Drew Zahn is a WND news editor who cut his journalist teeth as a member of the award-winning staff of Leadership, Christianity Today's professional journal for church leaders. A former pastor, he is the editor of seven books, including Movie-Based Illustrations for Preaching & Teaching, which sparked his ongoing love affair with film and his weekly WND column, "Popcorn and a (world)view."More ↓Less ↑
Let’s be honest: “Christian” movies don’t enjoy a very good reputation, for good reason.
Cheesy acting, lame scripts, poor production values, formulaic plots and scenes – there’s a lot not to like.
Yet when an industry insider told me the upcoming “Grace Unplugged” – due to be released in theaters Oct. 4 – could be “one of the best, if not the best, Christian faith and values movie so far,” I was intrigued. Could it really live up to such high praise?
Given a special preview copy of the film, I decided to find out.
“Grace Unplugged” is a father-daughter drama about reconciliation, forgiveness and the allure of the entertainment industry. It follows a talented young singer who feels suffocated by her Christian father but learns leaving God behind when she leaves home comes with even more troubling problems. It’s both a tear-jerker and an inspiration.
But let’s continue to be honest: “Christian movie” or not, I can’t be a fair critic if I don’t examine it under the same level of critique I extend the other major releases seen in theaters each week.
So there are a few lingering problems with “Grace Unplugged,” most significantly a plotline that is hopelessly predictable. And it is clearly a Christian movie for a Christian audience, as most secular audiences won’t be able to relate to its churchy setting.
But that said, the industry insider I talked to was right: “Grace Unplugged” is a major step forward in Christian filmmaking.
For starters, it brings real actors with mainstream experience to the roles (including actors from “The Pretender” and “Desperate Housewives,” “Joan of Arcadia” and “Twilight,” “Secretariat” and “Super 8,” among others), rather than relying on church members to shoulder drama they can’t carry. The stilted, staged prayers and sermons that too many Christianese movies rely upon are mercifully replaced with more honest dialogue and quiet moments.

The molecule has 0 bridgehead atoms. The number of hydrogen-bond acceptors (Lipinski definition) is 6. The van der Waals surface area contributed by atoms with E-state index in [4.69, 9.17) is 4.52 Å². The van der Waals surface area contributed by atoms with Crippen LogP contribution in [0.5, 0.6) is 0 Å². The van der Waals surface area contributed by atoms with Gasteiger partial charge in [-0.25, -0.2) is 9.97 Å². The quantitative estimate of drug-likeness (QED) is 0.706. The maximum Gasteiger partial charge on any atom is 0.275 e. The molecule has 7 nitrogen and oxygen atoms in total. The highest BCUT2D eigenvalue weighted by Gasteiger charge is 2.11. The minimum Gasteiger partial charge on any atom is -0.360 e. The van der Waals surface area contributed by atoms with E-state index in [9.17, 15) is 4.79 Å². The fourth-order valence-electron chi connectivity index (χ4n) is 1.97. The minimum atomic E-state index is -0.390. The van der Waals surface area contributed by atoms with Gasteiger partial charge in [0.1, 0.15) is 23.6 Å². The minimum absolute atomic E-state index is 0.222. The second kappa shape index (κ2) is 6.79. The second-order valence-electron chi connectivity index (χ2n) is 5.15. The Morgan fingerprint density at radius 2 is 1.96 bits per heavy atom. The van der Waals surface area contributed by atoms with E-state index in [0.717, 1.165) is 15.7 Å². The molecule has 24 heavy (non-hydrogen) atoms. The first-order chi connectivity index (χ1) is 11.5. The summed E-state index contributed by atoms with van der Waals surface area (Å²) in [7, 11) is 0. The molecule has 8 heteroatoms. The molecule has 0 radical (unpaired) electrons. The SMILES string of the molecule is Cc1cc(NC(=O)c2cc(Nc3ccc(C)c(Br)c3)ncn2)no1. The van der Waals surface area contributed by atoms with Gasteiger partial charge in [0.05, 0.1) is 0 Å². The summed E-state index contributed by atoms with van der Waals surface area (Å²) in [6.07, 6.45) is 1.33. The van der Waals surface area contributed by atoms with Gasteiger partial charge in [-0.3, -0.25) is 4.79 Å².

And beyond just what it doesn’t do wrong, “Grace Unplugged” does something very, very right.
The music in this film is outstanding. After the first, intentionally plastic praise chorus, “Grace Unplugged” introduces audiences to two completely new songs and one reinvented old one through the amazingly charismatic and talented actress/singer A.J. Michalka.
The young Michalka has the chops to carry the film, not only as an actress, but most especially when she takes to the stage to sing. I found myself afterward wanting to go back and relive the concerts, memorize the lyrics and re-watch the music videos in the movie. Frankly, I may purchase a few of Michalka’s albums as a singer; she has a fresh and moving voice.
Furthermore, the message of the film, its resolution and (albeit predictable) reconciliation, its parallels to the Prodigal Son story and its exploration of Christians inside the world of entertainment all work together to make “Grace Unplugged” a movie worth praising.
I’m not going to say “Grace Unplugged” is quite up to the level of its secular competition. It still too much like a sermon and still asks audiences to forgive too much.
But it is a marked improvement in the Christian film industry. And I will make this earnest appeal: The only way Christian audiences can hope to see more movies like this, and indeed to see the industry improve its quality, is to go see these films in the theater. I’ve talked with industry insiders and well-known Christian actors like John Schneider, and they’ve made it clear that by the time a film hits DVD, it’s too late. The money follows the box office and the box office alone, and if more inspiring movies like “Grace Unplugged” are going to be made, their impact has to be seen at the box office.
So look for “Grace Unplugged” when it comes out Oct. 4, and gather together your families, your churches and your youth groups to see it in theaters. At the very least, you’ll walk out with a good, cleansing sniffle, humming a few tunes and helping to make Christian films a more and more viable alternative to the typical, Hollywood fare.
See the trailer below:
As “Grace Unplugged” has not yet been released in theaters, the final, edited content of the film cannot be assured by this reviewer. But the preview I saw contained neither obscenity nor violence. There were some sexual references and some alluring outfits and dancing in music videos. The film is loaded with Christian references, mostly positively portrayed.